So, yes, she barely knew this nice surveyor called Patrick Scott, but it would hurt if he broke up with her. Probably more than a little sting.
She thought about the hundreds, maybe thousands, of stories of rejection she’d heard from her clients over the years. ‘I cooked a three-course dinner party for thirteen of his relatives and while I’m doing the washing up he announces he doesn’t love me anymore.’ ‘We had a fantastic holiday in Fiji and on the way home we’re drinking champagne and she tells me she’s moving out! Champagne – as if it’s a celebration!’
Oh, the naked pain that still furrowed their faces, even when they were describing something that happened years ago. Rejection by a lover or even only a potential lover was so tough on the Inner Child. Fears of abandonment, memories of past hurts, feelings of inferiority and self-loathing all rose to the surface in an unstoppable torrent of feeling.
She was trying to observe her situation objectively, like a client’s case history, in the hope that she could stay detached from it. It wasn’t working.
Of course, all this panic might be for nothing. Patrick might not be about to dump her at all. There had been no signs, and she was good at reading people. That’s what she did for a living, after all. He had said she looked ‘gorgeous’ when she opened the door for him tonight, with such a pleased expression on his face, as if he’d just been handed a gift, and he wasn’t the smooth, charming type who automatically gave the sort of compliments women liked to hear. There had been a lot of eye contact over dinner, some of which could have qualified as ‘lingering’. Throughout the meal, she had noted that he was leaning towards her (although perhaps he was a bit deaf – it was surprising how many men were just a little deaf; she knew this both from dating and from her work).
She had felt that their body language and breathing rhythms were in sync, and it wasn’t because she’d been patterning him, at least not deliberately, the way she would with a client.
There had been no awkward pauses or uncomfortable moments. He had been interested, in a respectful way, about hypnotherapy. He didn’t say, ‘Show me! Make me cluck like a chicken!’ He didn’t sneer or, worse, take a gently condescending tone and say he wasn’t really into ‘alternative medicine’. He didn’t say, ‘So, do you need any training for that?’ or ‘Is there any money in that?’ He didn’t seem afraid. Some men she’d dated seemed genuinely frightened that she might hypnotise them without their knowledge. He just seemed curious.
Also, a few minutes ago he’d shown her photos of his son! His adorable, blond, skinny little eight-year-old son, on a skateboard, playing the trombone in a school band, fishing with his dad. Surely he wouldn’t have shown her those photos if he’d already decided it wasn’t going to work.
Unless the decision had just hit him in a flash. Now she thought about it, it had been oddly abrupt, the way he put down his knife and fork to make his announcement, his eyes looking over her shoulder as if he’d just seen a glimpse of a different future in the distance. She’d been mid-sentence, for heaven’s sake. (She had been telling him a story about a patient who was obsessed with Jennifer Lopez. It was actually John Travolta, but she always changed the details for confidentiality reasons. And the story sounded funnier if it was Jennifer Lopez.)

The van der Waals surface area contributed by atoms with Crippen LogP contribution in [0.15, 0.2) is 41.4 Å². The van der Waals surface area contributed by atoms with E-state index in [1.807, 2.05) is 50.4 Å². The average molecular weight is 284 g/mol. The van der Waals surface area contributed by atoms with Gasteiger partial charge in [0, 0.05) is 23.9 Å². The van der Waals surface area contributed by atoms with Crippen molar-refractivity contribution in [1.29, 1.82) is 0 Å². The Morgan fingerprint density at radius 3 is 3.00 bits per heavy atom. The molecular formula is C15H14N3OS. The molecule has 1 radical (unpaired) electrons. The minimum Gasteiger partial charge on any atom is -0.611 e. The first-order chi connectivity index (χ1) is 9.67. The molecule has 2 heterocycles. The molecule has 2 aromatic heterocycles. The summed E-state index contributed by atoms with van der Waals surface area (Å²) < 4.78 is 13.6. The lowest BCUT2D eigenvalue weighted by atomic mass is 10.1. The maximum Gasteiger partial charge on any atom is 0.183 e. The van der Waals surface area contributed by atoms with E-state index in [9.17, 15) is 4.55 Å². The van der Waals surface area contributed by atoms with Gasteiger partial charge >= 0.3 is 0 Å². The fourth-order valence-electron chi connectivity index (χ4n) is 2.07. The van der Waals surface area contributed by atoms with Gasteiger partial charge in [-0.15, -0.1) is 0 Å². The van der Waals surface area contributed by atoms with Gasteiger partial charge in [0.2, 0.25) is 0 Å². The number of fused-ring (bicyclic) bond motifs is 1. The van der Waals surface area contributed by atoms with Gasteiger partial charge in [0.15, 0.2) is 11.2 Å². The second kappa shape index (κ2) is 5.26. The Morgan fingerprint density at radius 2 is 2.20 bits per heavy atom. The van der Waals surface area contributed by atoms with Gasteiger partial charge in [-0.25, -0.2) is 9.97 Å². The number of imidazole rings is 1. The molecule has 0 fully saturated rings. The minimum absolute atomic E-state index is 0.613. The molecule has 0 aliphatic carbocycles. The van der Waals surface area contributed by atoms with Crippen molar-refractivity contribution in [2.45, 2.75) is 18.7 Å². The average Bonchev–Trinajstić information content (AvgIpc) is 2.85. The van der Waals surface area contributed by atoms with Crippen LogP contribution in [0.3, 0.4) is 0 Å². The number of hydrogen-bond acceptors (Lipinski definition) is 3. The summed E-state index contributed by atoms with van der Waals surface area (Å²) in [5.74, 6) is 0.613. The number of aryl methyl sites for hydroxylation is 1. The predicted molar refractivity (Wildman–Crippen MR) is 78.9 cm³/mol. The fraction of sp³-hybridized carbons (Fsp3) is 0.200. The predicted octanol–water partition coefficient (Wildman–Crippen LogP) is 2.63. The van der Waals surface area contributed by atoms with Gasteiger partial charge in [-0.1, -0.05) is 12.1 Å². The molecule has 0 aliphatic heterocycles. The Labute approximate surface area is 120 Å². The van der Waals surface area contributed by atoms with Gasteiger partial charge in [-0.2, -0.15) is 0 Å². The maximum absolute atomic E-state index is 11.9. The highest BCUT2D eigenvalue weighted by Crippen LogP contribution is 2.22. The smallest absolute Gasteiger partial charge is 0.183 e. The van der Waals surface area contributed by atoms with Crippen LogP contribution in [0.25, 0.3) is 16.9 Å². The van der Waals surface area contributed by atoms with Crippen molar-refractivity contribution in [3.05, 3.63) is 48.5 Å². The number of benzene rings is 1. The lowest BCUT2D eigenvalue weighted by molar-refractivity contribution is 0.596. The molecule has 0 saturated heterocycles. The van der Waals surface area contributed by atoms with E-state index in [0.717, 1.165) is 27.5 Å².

He’d looked so sad. Even if he wasn’t about to dump her, he was definitely about to say something unacceptable or unpleasant.
Perhaps he’d lied about being a widower: he was actually still married and living with his wife, even though they slept in separate rooms.
Or he wasn’t a surveyor at all; he was a mobster. Now the FBI would come after her and insist she wear a wire. Her body would never be found. (She’d watched the entire series of Sopranos on DVD last summer.) Or perhaps he had a terminal disease. That would be terrible, but at least not personally hurtful.
Whatever it was, she was pretty sure that sunshiny feeling she’d been experiencing all day was about to vanish.
She took a large mouthful of her wine, and looked up to see if he was on his way back from the toilets. No. Goodness, he was taking a while. Had he just splashed water on his face and was now standing at the bathroom mirror staring into his own eyes, his hands gripping the sink, breathing heavily?
He was on the run from the law.
Her own breathing was starting to get a bit ragged.
Too much imagination for her own good: Mrs Pascoe’s comment on her Year Seven report card.
She looked around her. The other diners were all involved in their own conversations, cutlery softly chinking against plates, the occasional not-too-raucous burst of laughter. Nobody was looking at the woman with the empty chair in front of her.
Was there time? Was it really necessary? Yes.
She sat up straight in her chair and placed her hands palm down on her thighs. She closed her eyes and breathed in through her nostrils, out through her mouth. With each breath she imagined her body being filled with a powerful gold light. The light gave her energy and strength. The light filled her feet, her legs, her stomach, her arms and finally, whoosh, it whirled around her head, so that all she could see was a golden glow, as if she was looking directly into a sunset, and for a moment she felt as if she was floating a few centimetres above her chair.